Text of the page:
Twitter adds aliases to protect those who support its Birdwatch monitoring program


Since the beginning of the year, Twitter has been working on a pilot project called which has found that crowdsource is targeted directly from other Twitter users. Now it comes up with a way for participants to hide what they know by putting words on someone else’s tweet. As of today, the company plans to make itself known to Birdwatch users who are not directly connected to their Twitter accounts.

“We want everyone to feel free to contribute to Birdwatch, and the text allows you to write and read articles without sharing your Twitter username,” the company said. . The hope is that the form will reduce bias by placing emphasis on what people write in notes that leave rather than in the known. .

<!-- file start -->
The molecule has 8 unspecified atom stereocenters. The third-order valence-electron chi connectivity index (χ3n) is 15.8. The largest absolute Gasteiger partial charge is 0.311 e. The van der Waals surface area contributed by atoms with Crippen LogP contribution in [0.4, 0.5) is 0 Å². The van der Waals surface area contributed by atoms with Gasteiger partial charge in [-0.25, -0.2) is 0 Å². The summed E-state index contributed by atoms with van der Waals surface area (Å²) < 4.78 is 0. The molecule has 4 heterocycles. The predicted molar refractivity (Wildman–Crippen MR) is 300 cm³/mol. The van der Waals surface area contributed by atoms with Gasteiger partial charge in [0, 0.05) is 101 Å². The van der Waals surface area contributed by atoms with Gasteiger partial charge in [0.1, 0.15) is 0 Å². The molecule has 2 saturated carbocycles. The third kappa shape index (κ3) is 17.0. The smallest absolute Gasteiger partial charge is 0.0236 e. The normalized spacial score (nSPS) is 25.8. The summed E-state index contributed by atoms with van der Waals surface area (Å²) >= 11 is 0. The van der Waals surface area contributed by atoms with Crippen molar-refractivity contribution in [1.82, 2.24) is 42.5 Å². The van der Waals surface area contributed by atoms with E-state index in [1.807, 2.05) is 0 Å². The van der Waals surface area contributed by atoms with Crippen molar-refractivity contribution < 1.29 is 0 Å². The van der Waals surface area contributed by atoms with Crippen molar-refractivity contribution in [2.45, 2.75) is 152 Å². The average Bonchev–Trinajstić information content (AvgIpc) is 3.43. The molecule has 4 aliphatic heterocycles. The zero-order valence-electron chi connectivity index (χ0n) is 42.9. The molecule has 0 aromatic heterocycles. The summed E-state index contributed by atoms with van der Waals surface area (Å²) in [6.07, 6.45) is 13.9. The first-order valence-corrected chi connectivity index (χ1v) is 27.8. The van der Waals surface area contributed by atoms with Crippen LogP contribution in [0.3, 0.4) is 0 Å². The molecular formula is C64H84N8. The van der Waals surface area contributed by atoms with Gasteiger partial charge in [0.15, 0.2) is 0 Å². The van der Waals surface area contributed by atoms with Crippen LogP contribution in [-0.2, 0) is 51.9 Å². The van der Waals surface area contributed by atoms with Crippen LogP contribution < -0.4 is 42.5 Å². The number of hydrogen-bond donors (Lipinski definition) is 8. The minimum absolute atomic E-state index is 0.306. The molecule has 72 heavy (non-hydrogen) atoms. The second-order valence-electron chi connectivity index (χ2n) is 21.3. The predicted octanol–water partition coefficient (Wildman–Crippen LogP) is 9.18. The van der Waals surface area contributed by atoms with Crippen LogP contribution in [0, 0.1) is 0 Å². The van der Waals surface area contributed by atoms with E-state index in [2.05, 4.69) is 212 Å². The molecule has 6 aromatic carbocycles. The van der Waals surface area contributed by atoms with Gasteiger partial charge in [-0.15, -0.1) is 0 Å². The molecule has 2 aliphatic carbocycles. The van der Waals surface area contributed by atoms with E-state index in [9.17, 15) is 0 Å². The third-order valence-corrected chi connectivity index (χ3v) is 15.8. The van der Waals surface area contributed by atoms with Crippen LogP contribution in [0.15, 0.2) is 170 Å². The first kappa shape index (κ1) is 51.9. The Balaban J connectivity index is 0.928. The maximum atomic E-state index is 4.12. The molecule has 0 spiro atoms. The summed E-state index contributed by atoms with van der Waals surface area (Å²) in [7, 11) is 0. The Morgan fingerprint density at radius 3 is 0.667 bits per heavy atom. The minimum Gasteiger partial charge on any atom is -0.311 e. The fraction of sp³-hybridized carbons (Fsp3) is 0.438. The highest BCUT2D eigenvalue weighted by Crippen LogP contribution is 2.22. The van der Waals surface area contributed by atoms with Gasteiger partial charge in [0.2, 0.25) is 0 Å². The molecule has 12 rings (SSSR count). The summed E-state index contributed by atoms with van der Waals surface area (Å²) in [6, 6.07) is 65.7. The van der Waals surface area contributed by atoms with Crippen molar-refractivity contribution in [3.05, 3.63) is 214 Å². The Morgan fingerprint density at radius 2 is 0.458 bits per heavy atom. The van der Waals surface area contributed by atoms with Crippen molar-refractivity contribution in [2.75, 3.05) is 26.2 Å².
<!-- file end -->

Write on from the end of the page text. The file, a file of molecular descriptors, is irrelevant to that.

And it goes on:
Along with the alias, Twitter is also releasing pages that can make it easier to view old Birdwatch offerings. The company says it is doing this to ensure that disruptions do not come “without response.” To achieve this, each post in the community will have the votes they get, and let you know what the community thinks about it. Hopefully, it’s something that helps with which has disrupted the program.

For those who joined Birdwatch before announcing today, all of their previous contributions will now fall under their new name. Since some people may say that there is a link between another person’s Birdwatch profile and Twitter login based on what they saw before they were released today, the company says participants can post a Birdwatch account by deleting their previous contributions.

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